Like most literary geeks, I’ve read a lot of Jorge Luis Borges. If you haven’t, look into the influences of your favorite writers, and you may find the Argentine short-story craftsman appearing with Beatles-like frequency. Indeed, Borges’ body of work radiates inspiration far beyond the realm of the short story, and even beyond literature as commonly practiced. Creators from David Foster Wallace to Alex Cox to W.G. Sebald to the Firesign Theater have all, from their various places on the cultural landscape, freely admitted their Borgesian leanings. That Borges’ stories — or, in the more-encompassing term adherents prefer to use, his “fictions” — continue to provide so much fuel to so many imaginations outside his time and tradition speaks to their simultaneous intellectual richness and basic, precognitive impact. Perhaps “The Garden of Forking Paths” or “The Aleph” haven’t had that impact on you, but they’ve surely had it on an artist you enjoy.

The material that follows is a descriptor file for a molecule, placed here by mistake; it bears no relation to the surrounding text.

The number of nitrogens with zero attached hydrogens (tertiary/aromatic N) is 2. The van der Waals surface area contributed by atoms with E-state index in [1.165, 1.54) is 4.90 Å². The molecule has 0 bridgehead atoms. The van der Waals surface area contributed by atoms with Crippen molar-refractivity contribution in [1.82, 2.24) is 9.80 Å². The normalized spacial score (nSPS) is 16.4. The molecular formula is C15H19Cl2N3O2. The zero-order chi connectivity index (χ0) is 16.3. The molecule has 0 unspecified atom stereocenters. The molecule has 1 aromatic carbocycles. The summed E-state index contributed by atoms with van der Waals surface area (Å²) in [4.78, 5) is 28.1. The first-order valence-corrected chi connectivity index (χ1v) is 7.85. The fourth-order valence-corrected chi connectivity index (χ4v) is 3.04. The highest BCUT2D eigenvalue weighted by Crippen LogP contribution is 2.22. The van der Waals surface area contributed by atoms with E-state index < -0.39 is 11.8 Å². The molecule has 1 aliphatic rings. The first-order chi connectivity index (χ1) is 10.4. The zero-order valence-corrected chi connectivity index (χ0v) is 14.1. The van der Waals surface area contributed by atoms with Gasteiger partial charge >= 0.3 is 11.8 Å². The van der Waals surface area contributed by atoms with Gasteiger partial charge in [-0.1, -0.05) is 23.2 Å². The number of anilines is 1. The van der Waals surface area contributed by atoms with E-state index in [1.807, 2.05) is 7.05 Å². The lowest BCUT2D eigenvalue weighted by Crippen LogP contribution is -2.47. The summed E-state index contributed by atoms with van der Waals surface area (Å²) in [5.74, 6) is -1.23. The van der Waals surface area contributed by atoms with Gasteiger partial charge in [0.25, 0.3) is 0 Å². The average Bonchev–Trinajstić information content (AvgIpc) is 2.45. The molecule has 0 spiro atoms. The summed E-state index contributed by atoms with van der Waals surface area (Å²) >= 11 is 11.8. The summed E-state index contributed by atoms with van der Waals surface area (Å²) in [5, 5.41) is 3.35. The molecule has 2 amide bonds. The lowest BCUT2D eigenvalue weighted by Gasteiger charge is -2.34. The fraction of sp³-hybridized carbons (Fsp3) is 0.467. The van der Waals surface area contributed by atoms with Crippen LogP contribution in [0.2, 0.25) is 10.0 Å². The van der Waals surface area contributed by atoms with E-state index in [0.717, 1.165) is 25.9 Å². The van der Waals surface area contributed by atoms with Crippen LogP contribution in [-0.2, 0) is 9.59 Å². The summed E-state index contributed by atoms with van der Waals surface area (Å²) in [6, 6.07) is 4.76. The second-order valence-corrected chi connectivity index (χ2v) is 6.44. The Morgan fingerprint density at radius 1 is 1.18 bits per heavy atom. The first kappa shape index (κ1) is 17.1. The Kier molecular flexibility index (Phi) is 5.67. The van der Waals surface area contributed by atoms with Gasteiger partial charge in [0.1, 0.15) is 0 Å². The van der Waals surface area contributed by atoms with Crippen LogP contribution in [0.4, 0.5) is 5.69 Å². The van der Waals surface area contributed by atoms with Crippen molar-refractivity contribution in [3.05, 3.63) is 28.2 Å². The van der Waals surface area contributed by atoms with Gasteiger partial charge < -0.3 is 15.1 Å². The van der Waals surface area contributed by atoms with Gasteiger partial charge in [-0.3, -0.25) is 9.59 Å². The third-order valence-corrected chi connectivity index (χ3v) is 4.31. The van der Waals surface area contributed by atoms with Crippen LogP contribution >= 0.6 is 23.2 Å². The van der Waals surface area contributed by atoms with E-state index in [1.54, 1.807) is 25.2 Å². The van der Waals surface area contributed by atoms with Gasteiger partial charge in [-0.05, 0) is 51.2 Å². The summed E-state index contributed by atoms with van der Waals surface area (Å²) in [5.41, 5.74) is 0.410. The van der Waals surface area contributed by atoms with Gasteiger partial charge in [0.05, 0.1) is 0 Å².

Now, thanks to UbuWeb, you can not only read Borges, but hear him as well. They offer MP3s of Borges’ complete Norton Lectures, which the writer gave at Harvard University in the fall of 1967 and the spring of 1968: